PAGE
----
Presentation on theme: "Noise Pollution Almost everyone has had one experience of being temporarily "deafened" by a loud noise. This "deafness" in not permanent, although it is."— Presentation transcript:
Noise Pollution Almost everyone has had one experience of being temporarily "deafened" by a loud noise. This "deafness" in not permanent, although it is often accompanied by a ringing in the ears, and one can hear another person if he raises his voice. Likewise, normal hearing comes back within a few hours at most. Noise is unwanted sound. It is a pollutant and a hazard to human health and hearing.
Sound intensity is usually measured on the logarithmic decibel (dB) scale, often weighted to discriminate against the lower frequencies, as our own ears do (dB(A)). Decibel (dB), unit used to measure the loudness of sound. It is one tenth of a bel, but the larger unit is rarely used.
Noise Levels Both the amount of noise and the length of time you are exposed to the noise determine its ability to damage your hearing. The higher the decibel level, the louder the noise.
Painful 150 dB = Sharp rock music, shotgun 120 dB = jet plane take-off, car stereo, rock concert. Extremely Loud 110 dB = rock music, airplane 106 dB = drum rolls 90 dB = truck traffic, subway train
Very Loud 80 dB = alarm clock, busy street 70 dB = busy traffic, vacuum cleaner 60 dB = normal conversation, dishwasher Moderate 50 dB = moderate rainfall 40 dB = quiet room Faint 30 dB = whisper, quiet library 20dB = rustling leaves
Causes of Noise Pollution While there are many different sources of noise pollution, there are some main culprits that have been researched and found to have a negative impact on health. They include the following: 1. Airplanes It’s been well-documented that noise pollution from airplanes has a significant negative impact on the health and wellbeing of those who live close to airports. This can include heart disease, high blood pressure and chronic stress. 2. Cars One of the complaints of those who live in big cities or on busy streets is the disruption from the sounds of traffic. Interestingly, though, even low levels of traffic noise can be damaging to people, and traffic noise is one of the most commonly experienced contributors to noise pollution.
3. Workplace Noise Most of us may think of loud assembly lines or construction sites when we think of noise pollution in the workplace. With more people packed into busy office spaces, office noise is a common complaint. Co-workers who talk, drum their fingers on the desk, or offer other distracting noises can decrease the productivity of those around them without realizing it. Many people are exposed to hazardous noise levels at work, including construction workers; musicians; and factory workers. 4. Home Sound Many people don’t think of their homes as ‘noisy’, but if there’s a lot of activity in the home, including a constantly running t.v., this overall noise level can actually be a threat to concentration and a cause of stress. In fact, children from more noisy homes do suffer ill effects from this type of sound pollution.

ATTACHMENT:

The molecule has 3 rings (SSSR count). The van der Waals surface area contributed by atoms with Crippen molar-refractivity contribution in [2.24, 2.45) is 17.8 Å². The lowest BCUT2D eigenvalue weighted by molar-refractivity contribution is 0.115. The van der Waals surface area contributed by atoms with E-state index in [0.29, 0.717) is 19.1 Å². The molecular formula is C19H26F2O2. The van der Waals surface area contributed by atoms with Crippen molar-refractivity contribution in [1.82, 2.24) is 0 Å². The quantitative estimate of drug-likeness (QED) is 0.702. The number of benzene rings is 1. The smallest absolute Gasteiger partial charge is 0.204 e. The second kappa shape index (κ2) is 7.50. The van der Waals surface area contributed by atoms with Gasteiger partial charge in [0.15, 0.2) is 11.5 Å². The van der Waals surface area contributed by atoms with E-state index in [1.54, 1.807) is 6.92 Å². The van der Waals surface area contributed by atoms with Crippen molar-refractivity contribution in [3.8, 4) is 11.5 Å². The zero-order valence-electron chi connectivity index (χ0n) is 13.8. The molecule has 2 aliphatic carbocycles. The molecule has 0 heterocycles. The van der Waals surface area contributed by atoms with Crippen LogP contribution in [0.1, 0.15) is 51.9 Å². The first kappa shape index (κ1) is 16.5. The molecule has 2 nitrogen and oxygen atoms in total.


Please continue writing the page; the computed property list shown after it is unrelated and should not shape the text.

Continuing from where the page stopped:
Noise Health Effects The most notable physical effect of noise exposure is loss of hearing. Noise not only affects hearing. It affects other parts of the body and body systems. It is now known that noise: Increase in hypertension (high blood pressure). Changing the way the heart beats, Respiratory disorders Lower birth weight babies, Slower height and weight gains in children Can cause an upset stomach, Disturbs digestion Makes it difficult to sleep, even after the noise stops, sleep disturbances. Increases dizziness, fatigue, headaches, Complications with pregnancy. Reduces efficiency in performing daily tasks by reducing attention to tasks Increase in physician visits, Increase consumption of medication Hearing loss, Cancer